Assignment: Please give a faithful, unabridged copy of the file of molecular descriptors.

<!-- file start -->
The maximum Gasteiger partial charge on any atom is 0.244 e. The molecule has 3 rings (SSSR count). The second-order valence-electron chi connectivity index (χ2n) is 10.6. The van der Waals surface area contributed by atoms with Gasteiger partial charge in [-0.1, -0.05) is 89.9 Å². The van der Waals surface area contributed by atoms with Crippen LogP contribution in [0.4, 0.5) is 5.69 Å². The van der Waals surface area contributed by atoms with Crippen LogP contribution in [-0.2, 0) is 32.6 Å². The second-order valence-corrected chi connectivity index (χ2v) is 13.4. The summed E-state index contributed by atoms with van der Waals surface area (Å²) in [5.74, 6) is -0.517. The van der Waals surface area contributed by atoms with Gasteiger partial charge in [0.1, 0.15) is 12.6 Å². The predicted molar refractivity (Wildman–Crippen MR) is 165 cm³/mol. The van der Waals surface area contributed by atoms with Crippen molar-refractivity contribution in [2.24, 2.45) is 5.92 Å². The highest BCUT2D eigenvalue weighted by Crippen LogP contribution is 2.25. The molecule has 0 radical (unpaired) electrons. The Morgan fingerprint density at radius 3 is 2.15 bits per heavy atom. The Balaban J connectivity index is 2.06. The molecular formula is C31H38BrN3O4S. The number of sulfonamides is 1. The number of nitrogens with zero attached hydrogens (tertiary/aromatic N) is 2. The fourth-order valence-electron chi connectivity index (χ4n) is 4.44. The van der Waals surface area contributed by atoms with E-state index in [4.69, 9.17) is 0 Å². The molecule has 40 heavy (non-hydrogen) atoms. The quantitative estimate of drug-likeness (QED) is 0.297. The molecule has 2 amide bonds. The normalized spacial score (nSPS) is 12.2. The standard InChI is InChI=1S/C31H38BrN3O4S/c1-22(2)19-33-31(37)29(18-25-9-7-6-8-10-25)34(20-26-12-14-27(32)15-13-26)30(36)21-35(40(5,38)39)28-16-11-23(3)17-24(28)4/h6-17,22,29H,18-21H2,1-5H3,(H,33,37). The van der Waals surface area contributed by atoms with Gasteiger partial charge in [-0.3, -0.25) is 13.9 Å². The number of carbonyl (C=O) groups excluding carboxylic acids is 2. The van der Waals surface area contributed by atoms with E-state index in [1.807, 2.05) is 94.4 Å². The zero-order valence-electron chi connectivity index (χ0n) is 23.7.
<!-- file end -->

The maximum Gasteiger partial charge on any atom is 0.244 e. The molecule has 3 rings (SSSR count). The second-order valence-electron chi connectivity index (χ2n) is 10.6. The van der Waals surface area contributed by atoms with Gasteiger partial charge in [-0.1, -0.05) is 89.9 Å². The van der Waals surface area contributed by atoms with Crippen LogP contribution in [0.4, 0.5) is 5.69 Å². The van der Waals surface area contributed by atoms with Crippen LogP contribution in [-0.2, 0) is 32.6 Å². The second-order valence-corrected chi connectivity index (χ2v) is 13.4. The summed E-state index contributed by atoms with van der Waals surface area (Å²) in [5.74, 6) is -0.517. The van der Waals surface area contributed by atoms with Gasteiger partial charge in [0.1, 0.15) is 12.6 Å². The predicted molar refractivity (Wildman–Crippen MR) is 165 cm³/mol. The van der Waals surface area contributed by atoms with Crippen molar-refractivity contribution in [2.24, 2.45) is 5.92 Å². The highest BCUT2D eigenvalue weighted by Crippen LogP contribution is 2.25. The molecule has 0 radical (unpaired) electrons. The Morgan fingerprint density at radius 3 is 2.15 bits per heavy atom. The Balaban J connectivity index is 2.06. The molecular formula is C31H38BrN3O4S. The number of sulfonamides is 1. The number of nitrogens with zero attached hydrogens (tertiary/aromatic N) is 2. The fourth-order valence-electron chi connectivity index (χ4n) is 4.44. The van der Waals surface area contributed by atoms with E-state index in [4.69, 9.17) is 0 Å². The molecule has 40 heavy (non-hydrogen) atoms. The quantitative estimate of drug-likeness (QED) is 0.297. The molecule has 2 amide bonds. The normalized spacial score (nSPS) is 12.2. The standard InChI is InChI=1S/C31H38BrN3O4S/c1-22(2)19-33-31(37)29(18-25-9-7-6-8-10-25)34(20-26-12-14-27(32)15-13-26)30(36)21-35(40(5,38)39)28-16-11-23(3)17-24(28)4/h6-17,22,29H,18-21H2,1-5H3,(H,33,37). The van der Waals surface area contributed by atoms with Gasteiger partial charge in [-0.3, -0.25) is 13.9 Å². The number of carbonyl (C=O) groups excluding carboxylic acids is 2. The van der Waals surface area contributed by atoms with E-state index in [1.807, 2.05) is 94.4 Å². The zero-order valence-electron chi connectivity index (χ0n) is 23.7.